The biological question for this exercise concerns the ability of two different yeast strains to metabolize galactose. The strains are distinguished by the expression of different fluorescent proteins (red and blue), and galactose production is read out by a third (yellow) fluorescent protein (YFP). The students are given three images corresponding to the three different fluorescent channels. They must first select cells according to which yeast strain (red or blue) they belong, and then measure YFP levels for each strain and compare them.

The experiment is first described by the instructor, and there is an in-class discussion that helps students understand the problem and plan the steps needed in solving it. Students then work at their own pace, either individually or with a partner. They can tackle the problem creatively, or follow a set of written guidelines (S2 Text, page 1). Instructors and teaching assistants walk around the classroom to answer questions and offer feedback. This is a purposefully difficult exercise, and we do not expect most students to complete it within class. The completion of the exercise is one of the homework assignments for Day 1.

Working through the yeast metabolism exercise, students have to load and visualize images, work with data arrays, extract information from them and compute summary statistics, all of which are learning goals for Day 1. The exercise also reinforces some of our overarching course goals in the “thinking,” “doing,” and “feeling” domains, such as planning the steps needed to solve a problem, using trial and error to solve a computational problem, and persevering through a complex problem.

A more detailed description of the context, delivery, and learning goals for this exercise is provided in S2 Text (page 2 onward).

A similar discussion of an exercise from the Statistics module of the course is presented in S3 Text (text of the exercise and detailed description of context, delivery, and learning goals), and S1 Code (MATLAB code). In this exercise, known as “Rattus binomialis,” students are presented with data from a behavioral experiment in which a rat must identify which of two odors was presented on a given trial [22]. They are asked to calculate how likely it is that the rat guessed correctly on 31 (or more) trials out of a total of 50. They calculate a p-value using Monte Carlo simulations [23], which reinforces key programming skills such as for-loops and logical indexing, as well as the use of MATLAB functions for generating random numbers.

Course Structure and Pedagogy

QMBC is offered twice a year in order to accommodate both beginning and advanced graduate students. Incoming graduate students can take the course before the start of fall semester and thus be exposed to quantitative and computational training early in graduate school. Students who realize the need for such training later in their studies can take the spring offering of the course.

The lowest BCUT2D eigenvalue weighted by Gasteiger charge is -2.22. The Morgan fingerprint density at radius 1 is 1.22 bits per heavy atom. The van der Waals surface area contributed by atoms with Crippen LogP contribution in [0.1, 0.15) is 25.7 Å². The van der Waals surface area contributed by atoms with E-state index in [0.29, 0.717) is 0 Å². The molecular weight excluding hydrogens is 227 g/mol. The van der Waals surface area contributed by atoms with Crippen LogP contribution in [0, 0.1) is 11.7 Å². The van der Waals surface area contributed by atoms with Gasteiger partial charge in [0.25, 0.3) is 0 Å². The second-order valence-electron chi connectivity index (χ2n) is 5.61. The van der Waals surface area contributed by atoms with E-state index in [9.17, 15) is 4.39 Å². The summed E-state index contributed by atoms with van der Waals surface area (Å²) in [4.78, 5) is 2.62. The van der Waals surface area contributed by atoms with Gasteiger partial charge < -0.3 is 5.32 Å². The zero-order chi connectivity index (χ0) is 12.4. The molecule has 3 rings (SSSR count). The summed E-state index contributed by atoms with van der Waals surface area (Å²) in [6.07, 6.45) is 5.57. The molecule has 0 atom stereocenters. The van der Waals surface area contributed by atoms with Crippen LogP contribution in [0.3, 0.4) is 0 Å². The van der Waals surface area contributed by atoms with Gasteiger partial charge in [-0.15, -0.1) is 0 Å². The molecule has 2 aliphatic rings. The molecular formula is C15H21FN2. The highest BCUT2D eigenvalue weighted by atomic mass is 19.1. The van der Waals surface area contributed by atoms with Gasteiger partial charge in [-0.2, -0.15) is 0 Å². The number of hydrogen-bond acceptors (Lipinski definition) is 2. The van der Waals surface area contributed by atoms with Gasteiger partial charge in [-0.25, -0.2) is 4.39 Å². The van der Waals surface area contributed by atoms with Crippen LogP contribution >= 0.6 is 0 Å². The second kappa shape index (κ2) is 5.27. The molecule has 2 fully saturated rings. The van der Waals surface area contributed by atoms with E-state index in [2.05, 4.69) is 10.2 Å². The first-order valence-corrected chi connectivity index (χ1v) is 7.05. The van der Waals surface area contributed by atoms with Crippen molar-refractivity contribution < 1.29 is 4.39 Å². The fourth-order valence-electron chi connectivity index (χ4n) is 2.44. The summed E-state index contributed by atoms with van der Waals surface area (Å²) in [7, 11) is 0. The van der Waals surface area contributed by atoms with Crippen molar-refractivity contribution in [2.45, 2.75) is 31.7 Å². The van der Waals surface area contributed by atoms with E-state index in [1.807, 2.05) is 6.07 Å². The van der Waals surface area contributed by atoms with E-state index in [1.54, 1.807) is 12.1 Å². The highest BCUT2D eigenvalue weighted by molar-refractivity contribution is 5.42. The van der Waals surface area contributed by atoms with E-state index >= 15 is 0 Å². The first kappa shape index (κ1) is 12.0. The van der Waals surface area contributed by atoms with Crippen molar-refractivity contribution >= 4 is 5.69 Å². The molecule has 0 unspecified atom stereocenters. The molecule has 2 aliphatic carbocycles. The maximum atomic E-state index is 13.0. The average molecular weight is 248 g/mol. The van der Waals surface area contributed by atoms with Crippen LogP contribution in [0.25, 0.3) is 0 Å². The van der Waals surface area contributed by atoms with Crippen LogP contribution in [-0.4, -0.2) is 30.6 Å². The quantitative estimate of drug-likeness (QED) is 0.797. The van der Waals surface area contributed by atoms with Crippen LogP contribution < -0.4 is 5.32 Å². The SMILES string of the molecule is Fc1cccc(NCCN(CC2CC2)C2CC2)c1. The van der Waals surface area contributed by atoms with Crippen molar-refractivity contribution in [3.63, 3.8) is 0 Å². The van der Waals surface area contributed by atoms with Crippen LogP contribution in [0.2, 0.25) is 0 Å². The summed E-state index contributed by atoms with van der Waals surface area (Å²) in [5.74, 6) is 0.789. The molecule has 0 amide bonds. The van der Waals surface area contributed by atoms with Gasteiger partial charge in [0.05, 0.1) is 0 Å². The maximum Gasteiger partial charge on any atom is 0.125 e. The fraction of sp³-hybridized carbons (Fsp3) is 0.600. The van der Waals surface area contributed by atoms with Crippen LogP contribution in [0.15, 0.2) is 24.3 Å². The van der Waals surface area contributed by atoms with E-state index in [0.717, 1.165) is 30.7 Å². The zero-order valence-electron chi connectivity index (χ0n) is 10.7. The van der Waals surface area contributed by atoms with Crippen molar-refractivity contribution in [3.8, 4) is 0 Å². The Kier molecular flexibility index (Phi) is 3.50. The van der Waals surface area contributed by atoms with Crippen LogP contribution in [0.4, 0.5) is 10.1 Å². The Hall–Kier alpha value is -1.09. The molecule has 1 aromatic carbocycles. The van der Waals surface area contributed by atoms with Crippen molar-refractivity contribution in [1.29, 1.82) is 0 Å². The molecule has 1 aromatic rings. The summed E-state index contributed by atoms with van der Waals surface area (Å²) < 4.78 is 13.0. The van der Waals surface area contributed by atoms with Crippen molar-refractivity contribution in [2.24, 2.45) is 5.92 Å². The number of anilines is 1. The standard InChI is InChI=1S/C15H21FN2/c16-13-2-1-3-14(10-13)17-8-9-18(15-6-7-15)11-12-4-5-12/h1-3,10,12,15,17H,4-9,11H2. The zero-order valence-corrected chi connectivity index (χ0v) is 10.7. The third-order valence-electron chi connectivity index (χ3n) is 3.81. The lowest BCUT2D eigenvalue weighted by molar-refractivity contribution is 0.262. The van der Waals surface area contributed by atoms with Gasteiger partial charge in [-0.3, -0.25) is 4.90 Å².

The course is co-taught by two faculty course directors, a team of teaching assistants, and a curriculum fellow. Curriculum fellows are PhD level scientists who support curriculum design, improvement, and innovation [24]. Teaching assistants are recruited from graduate students in our departments who use MATLAB in their research work. This means that they are both proficient in MATLAB, and also that they can speak to the applications of computational tools in their scientific area of interest, thus serving as peer role models to our students. Many of our teaching assistants have taken QMBC before, and are thus familiar with the course structure and content. TAs prepare for the course by going through the course material online and attending a one-hour training session prior to the course.

Because our teaching approach requires hands-on exercises and individualized support, we have found a ratio of approximately one instructor for every seven students to be ideal given the resources available to us. However, we have found that certain parts of the course require more intensive assistance than others, and this knowledge could be used to more effectively allocate a smaller number of TAs.

The course is structured as a two-week intensive “boot camp” in which five full, mandatory days alternate with four optional half-day sessions (16 additional contact hours) that allow students to reinforce core skills and concepts. Student enrollment for the past five offerings is shown in Table 4.

Instruction in QMBC is focused on practice, with short lecture segments interspersed with self-paced problems like the one discussed above to allow students to implement, reinforce, and synthesize new content. All concepts in QMBC are taught using MATLAB [17]. While students are solving these problems, instructors and teaching assistants walk around the room to answer questions, discuss possible solutions, and provide feedback. In addition, we encourage students to work together in small groups.